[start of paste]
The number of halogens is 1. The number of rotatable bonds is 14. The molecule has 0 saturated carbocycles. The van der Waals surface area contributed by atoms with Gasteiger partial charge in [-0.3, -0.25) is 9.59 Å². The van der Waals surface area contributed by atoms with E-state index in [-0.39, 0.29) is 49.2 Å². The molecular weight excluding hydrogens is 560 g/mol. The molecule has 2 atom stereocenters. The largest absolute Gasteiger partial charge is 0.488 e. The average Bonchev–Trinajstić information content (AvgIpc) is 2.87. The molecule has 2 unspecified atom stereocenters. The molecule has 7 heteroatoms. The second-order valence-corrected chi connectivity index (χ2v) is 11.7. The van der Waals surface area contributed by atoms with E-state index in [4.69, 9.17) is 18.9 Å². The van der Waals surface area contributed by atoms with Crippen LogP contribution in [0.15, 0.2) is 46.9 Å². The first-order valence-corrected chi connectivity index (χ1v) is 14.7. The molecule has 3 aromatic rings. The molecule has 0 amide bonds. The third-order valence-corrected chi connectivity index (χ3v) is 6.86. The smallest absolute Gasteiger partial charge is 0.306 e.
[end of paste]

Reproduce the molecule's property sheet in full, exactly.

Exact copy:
The number of halogens is 1. The number of rotatable bonds is 14. The molecule has 0 saturated carbocycles. The van der Waals surface area contributed by atoms with Gasteiger partial charge in [-0.3, -0.25) is 9.59 Å². The van der Waals surface area contributed by atoms with E-state index in [-0.39, 0.29) is 49.2 Å². The molecular weight excluding hydrogens is 560 g/mol. The molecule has 2 atom stereocenters. The largest absolute Gasteiger partial charge is 0.488 e. The average Bonchev–Trinajstić information content (AvgIpc) is 2.87. The molecule has 2 unspecified atom stereocenters. The molecule has 7 heteroatoms. The second-order valence-corrected chi connectivity index (χ2v) is 11.7. The van der Waals surface area contributed by atoms with E-state index in [4.69, 9.17) is 18.9 Å². The van der Waals surface area contributed by atoms with Crippen LogP contribution in [0.15, 0.2) is 46.9 Å². The first-order valence-corrected chi connectivity index (χ1v) is 14.7. The molecule has 3 aromatic rings. The molecule has 0 amide bonds. The third-order valence-corrected chi connectivity index (χ3v) is 6.86. The smallest absolute Gasteiger partial charge is 0.306 e.